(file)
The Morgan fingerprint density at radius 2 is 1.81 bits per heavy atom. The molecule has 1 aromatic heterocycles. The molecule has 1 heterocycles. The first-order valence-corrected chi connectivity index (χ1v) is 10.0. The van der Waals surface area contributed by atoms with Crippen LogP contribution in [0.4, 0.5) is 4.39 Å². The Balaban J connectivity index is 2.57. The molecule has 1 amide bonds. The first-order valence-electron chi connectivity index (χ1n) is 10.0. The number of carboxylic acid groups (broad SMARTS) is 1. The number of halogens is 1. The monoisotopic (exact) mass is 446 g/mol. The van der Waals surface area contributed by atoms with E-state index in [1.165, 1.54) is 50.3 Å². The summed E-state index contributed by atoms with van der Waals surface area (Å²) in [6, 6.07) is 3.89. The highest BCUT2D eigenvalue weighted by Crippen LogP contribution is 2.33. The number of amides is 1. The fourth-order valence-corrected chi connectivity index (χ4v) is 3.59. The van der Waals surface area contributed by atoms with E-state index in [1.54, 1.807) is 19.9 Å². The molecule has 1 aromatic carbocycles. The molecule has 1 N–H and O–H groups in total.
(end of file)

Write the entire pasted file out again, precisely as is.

The Morgan fingerprint density at radius 2 is 1.81 bits per heavy atom. The molecule has 1 aromatic heterocycles. The molecule has 1 heterocycles. The first-order valence-corrected chi connectivity index (χ1v) is 10.0. The van der Waals surface area contributed by atoms with Crippen LogP contribution in [0.4, 0.5) is 4.39 Å². The Balaban J connectivity index is 2.57. The molecule has 1 amide bonds. The first-order valence-electron chi connectivity index (χ1n) is 10.0. The number of carboxylic acid groups (broad SMARTS) is 1. The number of halogens is 1. The monoisotopic (exact) mass is 446 g/mol. The van der Waals surface area contributed by atoms with E-state index in [1.165, 1.54) is 50.3 Å². The summed E-state index contributed by atoms with van der Waals surface area (Å²) in [6, 6.07) is 3.89. The highest BCUT2D eigenvalue weighted by Crippen LogP contribution is 2.33. The number of amides is 1. The fourth-order valence-corrected chi connectivity index (χ4v) is 3.59. The van der Waals surface area contributed by atoms with E-state index in [1.54, 1.807) is 19.9 Å². The molecule has 1 aromatic carbocycles. The molecule has 1 N–H and O–H groups in total.